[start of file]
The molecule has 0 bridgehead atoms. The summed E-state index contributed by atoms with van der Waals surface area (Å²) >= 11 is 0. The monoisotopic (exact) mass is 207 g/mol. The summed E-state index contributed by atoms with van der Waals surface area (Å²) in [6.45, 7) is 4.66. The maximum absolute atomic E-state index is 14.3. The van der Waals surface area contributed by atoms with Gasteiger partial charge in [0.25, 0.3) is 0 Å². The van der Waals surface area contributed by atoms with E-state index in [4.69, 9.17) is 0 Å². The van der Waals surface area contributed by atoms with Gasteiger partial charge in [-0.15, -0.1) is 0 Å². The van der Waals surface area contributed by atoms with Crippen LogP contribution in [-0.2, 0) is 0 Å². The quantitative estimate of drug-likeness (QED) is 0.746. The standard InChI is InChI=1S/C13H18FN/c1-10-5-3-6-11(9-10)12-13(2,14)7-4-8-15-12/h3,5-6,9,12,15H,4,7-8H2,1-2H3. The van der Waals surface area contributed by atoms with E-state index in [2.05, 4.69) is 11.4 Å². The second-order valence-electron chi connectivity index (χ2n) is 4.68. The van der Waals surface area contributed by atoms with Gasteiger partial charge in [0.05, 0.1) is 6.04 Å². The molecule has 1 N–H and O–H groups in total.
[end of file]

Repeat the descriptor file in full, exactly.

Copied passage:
The molecule has 0 bridgehead atoms. The summed E-state index contributed by atoms with van der Waals surface area (Å²) >= 11 is 0. The monoisotopic (exact) mass is 207 g/mol. The summed E-state index contributed by atoms with van der Waals surface area (Å²) in [6.45, 7) is 4.66. The maximum absolute atomic E-state index is 14.3. The van der Waals surface area contributed by atoms with Gasteiger partial charge in [0.25, 0.3) is 0 Å². The van der Waals surface area contributed by atoms with E-state index in [4.69, 9.17) is 0 Å². The van der Waals surface area contributed by atoms with Gasteiger partial charge in [-0.15, -0.1) is 0 Å². The van der Waals surface area contributed by atoms with Crippen LogP contribution in [-0.2, 0) is 0 Å². The quantitative estimate of drug-likeness (QED) is 0.746. The standard InChI is InChI=1S/C13H18FN/c1-10-5-3-6-11(9-10)12-13(2,14)7-4-8-15-12/h3,5-6,9,12,15H,4,7-8H2,1-2H3. The van der Waals surface area contributed by atoms with E-state index in [2.05, 4.69) is 11.4 Å². The second-order valence-electron chi connectivity index (χ2n) is 4.68. The van der Waals surface area contributed by atoms with Gasteiger partial charge in [0.05, 0.1) is 6.04 Å². The molecule has 1 N–H and O–H groups in total.